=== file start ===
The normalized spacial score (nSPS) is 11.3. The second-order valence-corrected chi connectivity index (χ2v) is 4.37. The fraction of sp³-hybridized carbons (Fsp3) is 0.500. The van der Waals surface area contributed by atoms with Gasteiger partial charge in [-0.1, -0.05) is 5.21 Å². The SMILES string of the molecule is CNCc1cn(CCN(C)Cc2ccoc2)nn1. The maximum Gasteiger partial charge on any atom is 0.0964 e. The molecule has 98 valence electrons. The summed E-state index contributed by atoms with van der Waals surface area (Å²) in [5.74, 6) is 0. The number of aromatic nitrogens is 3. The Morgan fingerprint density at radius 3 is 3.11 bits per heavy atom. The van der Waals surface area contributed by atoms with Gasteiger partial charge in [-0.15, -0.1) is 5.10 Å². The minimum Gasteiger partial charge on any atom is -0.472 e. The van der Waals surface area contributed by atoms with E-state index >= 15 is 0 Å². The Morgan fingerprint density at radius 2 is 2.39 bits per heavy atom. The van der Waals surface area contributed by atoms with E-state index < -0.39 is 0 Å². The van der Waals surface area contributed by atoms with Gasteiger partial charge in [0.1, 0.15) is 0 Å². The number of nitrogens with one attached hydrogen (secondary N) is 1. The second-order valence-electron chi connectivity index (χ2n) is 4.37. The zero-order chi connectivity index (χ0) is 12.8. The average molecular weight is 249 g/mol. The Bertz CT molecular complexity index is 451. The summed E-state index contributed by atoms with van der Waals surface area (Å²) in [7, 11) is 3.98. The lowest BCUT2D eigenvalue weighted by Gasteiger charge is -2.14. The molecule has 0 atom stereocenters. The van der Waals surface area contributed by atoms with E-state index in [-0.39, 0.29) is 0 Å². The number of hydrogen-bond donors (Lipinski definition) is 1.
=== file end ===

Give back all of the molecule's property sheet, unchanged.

The normalized spacial score (nSPS) is 11.3. The second-order valence-corrected chi connectivity index (χ2v) is 4.37. The fraction of sp³-hybridized carbons (Fsp3) is 0.500. The van der Waals surface area contributed by atoms with Gasteiger partial charge in [-0.1, -0.05) is 5.21 Å². The SMILES string of the molecule is CNCc1cn(CCN(C)Cc2ccoc2)nn1. The maximum Gasteiger partial charge on any atom is 0.0964 e. The molecule has 98 valence electrons. The summed E-state index contributed by atoms with van der Waals surface area (Å²) in [5.74, 6) is 0. The number of aromatic nitrogens is 3. The Morgan fingerprint density at radius 3 is 3.11 bits per heavy atom. The van der Waals surface area contributed by atoms with Gasteiger partial charge in [-0.15, -0.1) is 5.10 Å². The minimum Gasteiger partial charge on any atom is -0.472 e. The van der Waals surface area contributed by atoms with E-state index >= 15 is 0 Å². The Morgan fingerprint density at radius 2 is 2.39 bits per heavy atom. The van der Waals surface area contributed by atoms with E-state index < -0.39 is 0 Å². The van der Waals surface area contributed by atoms with Gasteiger partial charge in [0.1, 0.15) is 0 Å². The number of nitrogens with one attached hydrogen (secondary N) is 1. The second-order valence-electron chi connectivity index (χ2n) is 4.37. The zero-order chi connectivity index (χ0) is 12.8. The average molecular weight is 249 g/mol. The Bertz CT molecular complexity index is 451. The summed E-state index contributed by atoms with van der Waals surface area (Å²) in [7, 11) is 3.98. The lowest BCUT2D eigenvalue weighted by Gasteiger charge is -2.14. The molecule has 0 atom stereocenters. The van der Waals surface area contributed by atoms with E-state index in [-0.39, 0.29) is 0 Å². The number of hydrogen-bond donors (Lipinski definition) is 1.